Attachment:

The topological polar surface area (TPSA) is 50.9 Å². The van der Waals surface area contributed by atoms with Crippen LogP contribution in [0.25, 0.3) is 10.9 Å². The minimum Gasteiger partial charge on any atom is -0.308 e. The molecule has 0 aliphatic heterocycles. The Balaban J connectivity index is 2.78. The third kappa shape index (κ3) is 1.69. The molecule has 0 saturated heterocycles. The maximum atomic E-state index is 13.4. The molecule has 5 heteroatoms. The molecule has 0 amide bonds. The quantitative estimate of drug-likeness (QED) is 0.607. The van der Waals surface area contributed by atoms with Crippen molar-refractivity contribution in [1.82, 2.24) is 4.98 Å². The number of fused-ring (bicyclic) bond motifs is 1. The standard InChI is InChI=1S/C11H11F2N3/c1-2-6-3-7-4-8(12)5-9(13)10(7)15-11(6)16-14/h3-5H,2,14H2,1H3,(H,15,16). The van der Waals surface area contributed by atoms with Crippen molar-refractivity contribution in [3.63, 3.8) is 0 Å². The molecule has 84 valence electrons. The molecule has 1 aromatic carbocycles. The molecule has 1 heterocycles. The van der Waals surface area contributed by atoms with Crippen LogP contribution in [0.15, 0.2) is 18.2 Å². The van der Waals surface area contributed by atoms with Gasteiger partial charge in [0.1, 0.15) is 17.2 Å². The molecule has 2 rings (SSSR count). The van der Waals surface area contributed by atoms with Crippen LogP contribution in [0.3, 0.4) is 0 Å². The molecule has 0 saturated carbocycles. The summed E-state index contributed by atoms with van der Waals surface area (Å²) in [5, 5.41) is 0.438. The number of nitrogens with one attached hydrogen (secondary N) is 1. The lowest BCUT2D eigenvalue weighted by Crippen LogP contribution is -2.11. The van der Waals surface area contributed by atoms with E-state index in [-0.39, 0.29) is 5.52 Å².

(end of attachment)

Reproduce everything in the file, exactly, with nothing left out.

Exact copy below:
The topological polar surface area (TPSA) is 50.9 Å². The van der Waals surface area contributed by atoms with Crippen LogP contribution in [0.25, 0.3) is 10.9 Å². The minimum Gasteiger partial charge on any atom is -0.308 e. The molecule has 0 aliphatic heterocycles. The Balaban J connectivity index is 2.78. The third kappa shape index (κ3) is 1.69. The molecule has 0 saturated heterocycles. The maximum atomic E-state index is 13.4. The molecule has 5 heteroatoms. The molecule has 0 amide bonds. The quantitative estimate of drug-likeness (QED) is 0.607. The van der Waals surface area contributed by atoms with Crippen molar-refractivity contribution in [1.82, 2.24) is 4.98 Å². The number of fused-ring (bicyclic) bond motifs is 1. The standard InChI is InChI=1S/C11H11F2N3/c1-2-6-3-7-4-8(12)5-9(13)10(7)15-11(6)16-14/h3-5H,2,14H2,1H3,(H,15,16). The van der Waals surface area contributed by atoms with Crippen molar-refractivity contribution in [3.63, 3.8) is 0 Å². The molecule has 84 valence electrons. The molecule has 1 aromatic carbocycles. The molecule has 1 heterocycles. The van der Waals surface area contributed by atoms with Crippen LogP contribution in [0.15, 0.2) is 18.2 Å². The van der Waals surface area contributed by atoms with Gasteiger partial charge in [0.1, 0.15) is 17.2 Å². The molecule has 2 rings (SSSR count). The van der Waals surface area contributed by atoms with Crippen LogP contribution in [0.3, 0.4) is 0 Å². The molecule has 0 saturated carbocycles. The summed E-state index contributed by atoms with van der Waals surface area (Å²) in [5, 5.41) is 0.438. The number of nitrogens with one attached hydrogen (secondary N) is 1. The lowest BCUT2D eigenvalue weighted by Crippen LogP contribution is -2.11. The van der Waals surface area contributed by atoms with E-state index in [-0.39, 0.29) is 5.52 Å².